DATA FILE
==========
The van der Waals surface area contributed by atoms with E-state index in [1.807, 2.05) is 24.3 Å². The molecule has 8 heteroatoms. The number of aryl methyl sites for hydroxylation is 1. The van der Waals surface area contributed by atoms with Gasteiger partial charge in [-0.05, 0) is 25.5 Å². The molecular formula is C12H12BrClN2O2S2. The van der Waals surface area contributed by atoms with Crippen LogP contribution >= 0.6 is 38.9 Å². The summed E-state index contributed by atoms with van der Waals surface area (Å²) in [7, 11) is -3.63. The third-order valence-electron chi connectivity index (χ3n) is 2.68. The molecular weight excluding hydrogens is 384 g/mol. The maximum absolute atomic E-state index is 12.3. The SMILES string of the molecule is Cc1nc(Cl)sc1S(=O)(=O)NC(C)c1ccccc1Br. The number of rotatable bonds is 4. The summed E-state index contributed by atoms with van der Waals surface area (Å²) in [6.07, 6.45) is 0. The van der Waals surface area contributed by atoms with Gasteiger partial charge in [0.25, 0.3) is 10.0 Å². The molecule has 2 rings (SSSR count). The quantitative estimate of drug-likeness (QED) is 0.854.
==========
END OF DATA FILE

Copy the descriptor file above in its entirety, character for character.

The van der Waals surface area contributed by atoms with E-state index in [1.807, 2.05) is 24.3 Å². The molecule has 8 heteroatoms. The number of aryl methyl sites for hydroxylation is 1. The van der Waals surface area contributed by atoms with Gasteiger partial charge in [-0.05, 0) is 25.5 Å². The molecular formula is C12H12BrClN2O2S2. The van der Waals surface area contributed by atoms with Crippen LogP contribution >= 0.6 is 38.9 Å². The summed E-state index contributed by atoms with van der Waals surface area (Å²) in [7, 11) is -3.63. The third-order valence-electron chi connectivity index (χ3n) is 2.68. The molecular weight excluding hydrogens is 384 g/mol. The maximum absolute atomic E-state index is 12.3. The SMILES string of the molecule is Cc1nc(Cl)sc1S(=O)(=O)NC(C)c1ccccc1Br. The number of rotatable bonds is 4. The summed E-state index contributed by atoms with van der Waals surface area (Å²) in [6.07, 6.45) is 0. The van der Waals surface area contributed by atoms with Gasteiger partial charge in [0.25, 0.3) is 10.0 Å². The molecule has 2 rings (SSSR count). The quantitative estimate of drug-likeness (QED) is 0.854.